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Publication numberUS4211468 A
Publication typeGrant
Application numberUS 05/627,584
Publication dateJul 8, 1980
Filing dateOct 31, 1975
Priority dateOct 31, 1975
Also published asDE3001892A1
Publication number05627584, 627584, US 4211468 A, US 4211468A, US-A-4211468, US4211468 A, US4211468A
InventorsPeter D. Steensma
Original AssigneeInternational Telephone And Telegraph Corporation
Export CitationBiBTeX, EndNote, RefMan
External Links: USPTO, USPTO Assignment, Espacenet
Method and apparatus to provide a secure optical communication system
US 4211468 A
Abstract
The intelligence on an optical communication system is made secure by launching an intelligence modulated optical beam into the input end of an optical waveguide at a small angle with respect to the axis of the waveguide and launching a masking signal modulated optical beam into the input end of the waveguide at a high angle with respect to the axis of the waveguide. At the output end of the waveguide only the intelligence modulated optical beam is transmitted to an optical detector with the masking signal modulated optical beam being blocked from the detector. This prevents an intruder from separating the intelligence signal from the masking signal when observing the waveguide radially.
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Claims(15)
I claim:
1. A method for rendering intelligence in an optical communication system secure comprising the steps of:
launching an intelligence modulated optical beam into one end of an optical waveguide at a small angle with respect to the axis of said waveguide;
launching a masking signal modulated optical beam into said one end of said waveguide at a high angle with respect to the axis of said waveguide; and
recovering only said intelligence modulated optical beam at the other end of said waveguide.
2. A secure optical communication system comprising:
an optical waveguide having an axis;
first means optically coupled to one end of said waveguide to launch an intelligence modulated optical beam into said one end of said waveguide at a small angle with respect to said axis;
second means optically coupled to said one end of said waveguide to launch a masking signal modulated optical beam into said one end of said waveguide at a high angle with respect to said axis;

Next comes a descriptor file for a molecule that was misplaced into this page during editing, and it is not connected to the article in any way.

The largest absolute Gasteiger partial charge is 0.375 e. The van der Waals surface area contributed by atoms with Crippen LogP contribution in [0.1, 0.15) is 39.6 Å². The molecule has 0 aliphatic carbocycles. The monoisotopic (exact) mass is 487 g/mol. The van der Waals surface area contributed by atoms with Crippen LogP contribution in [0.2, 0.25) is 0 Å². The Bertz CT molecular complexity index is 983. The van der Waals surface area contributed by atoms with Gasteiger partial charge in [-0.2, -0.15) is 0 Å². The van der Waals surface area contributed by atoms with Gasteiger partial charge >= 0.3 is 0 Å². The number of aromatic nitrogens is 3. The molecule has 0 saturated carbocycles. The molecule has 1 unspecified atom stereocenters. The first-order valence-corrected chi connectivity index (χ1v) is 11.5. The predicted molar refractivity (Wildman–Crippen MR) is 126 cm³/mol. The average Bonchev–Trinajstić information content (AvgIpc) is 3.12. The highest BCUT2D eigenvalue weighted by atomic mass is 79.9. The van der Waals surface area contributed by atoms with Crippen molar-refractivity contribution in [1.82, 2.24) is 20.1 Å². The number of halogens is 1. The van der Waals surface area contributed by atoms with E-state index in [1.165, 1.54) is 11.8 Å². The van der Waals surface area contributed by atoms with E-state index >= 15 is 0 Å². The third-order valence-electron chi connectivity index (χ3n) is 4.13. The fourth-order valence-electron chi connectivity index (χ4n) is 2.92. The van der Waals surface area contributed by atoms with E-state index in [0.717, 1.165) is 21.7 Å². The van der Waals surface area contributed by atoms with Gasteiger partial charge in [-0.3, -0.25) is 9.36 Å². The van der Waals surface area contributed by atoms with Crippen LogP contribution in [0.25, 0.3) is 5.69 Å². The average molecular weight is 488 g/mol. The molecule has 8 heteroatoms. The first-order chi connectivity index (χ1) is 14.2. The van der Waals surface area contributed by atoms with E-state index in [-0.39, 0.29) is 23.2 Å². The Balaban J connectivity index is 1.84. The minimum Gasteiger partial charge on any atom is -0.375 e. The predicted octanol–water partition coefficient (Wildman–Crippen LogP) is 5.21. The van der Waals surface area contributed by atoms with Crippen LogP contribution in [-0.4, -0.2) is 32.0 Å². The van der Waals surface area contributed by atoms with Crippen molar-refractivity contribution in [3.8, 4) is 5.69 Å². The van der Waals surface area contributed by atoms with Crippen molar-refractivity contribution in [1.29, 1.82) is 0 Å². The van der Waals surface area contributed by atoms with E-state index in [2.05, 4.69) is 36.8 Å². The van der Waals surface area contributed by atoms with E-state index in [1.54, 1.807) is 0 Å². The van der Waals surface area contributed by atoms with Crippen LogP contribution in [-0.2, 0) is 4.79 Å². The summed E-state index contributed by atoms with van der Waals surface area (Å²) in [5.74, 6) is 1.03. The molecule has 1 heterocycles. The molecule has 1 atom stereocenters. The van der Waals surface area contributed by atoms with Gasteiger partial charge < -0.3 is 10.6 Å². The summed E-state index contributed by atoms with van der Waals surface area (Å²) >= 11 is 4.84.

third means optically coupled to the other end of said waveguide to transmit said intelligence modulated optical beam and to block said masking signal modulated optical beam; and
fourth means optically coupled to said third means to recover said intelligence of said intelligence modulated optical beam.
3. A system according to claim 2, wherein
said first means includes
a hollow tube having a given diameter disposed coaxial of said axis and spaced from said one end of said waveguide,
a first source of said intelligence modulated optical beam disposed coaxial of said axis within said hollow tube,
a first lens optically coupled to said first source to provide a parallel wavefront for said intelligence modulated optical beam, said first lens being disposed coaxial of said axis within said hollow tube, and
a second lens having a predetermined diameter greater than said given diameter disposed coaxially of said axis and at an end of said hollow adjacent said waveguide, said second lens converting said parallel wavefront of said intelligence modulated optical beam into a first converging wavefront; and
said second means includes
a second source of said masking signal modulated optical beam disposed coaxial of said axis adjacent an end of said hollow tube remote from said waveguide,
a third lens having a diameter equal to said predetermined diameter disposed coaxially of said axis and at an end of said hollow tube remote from said waveguide, said third lens providing a parallel wavefront for said masking signal modulated optical beam, and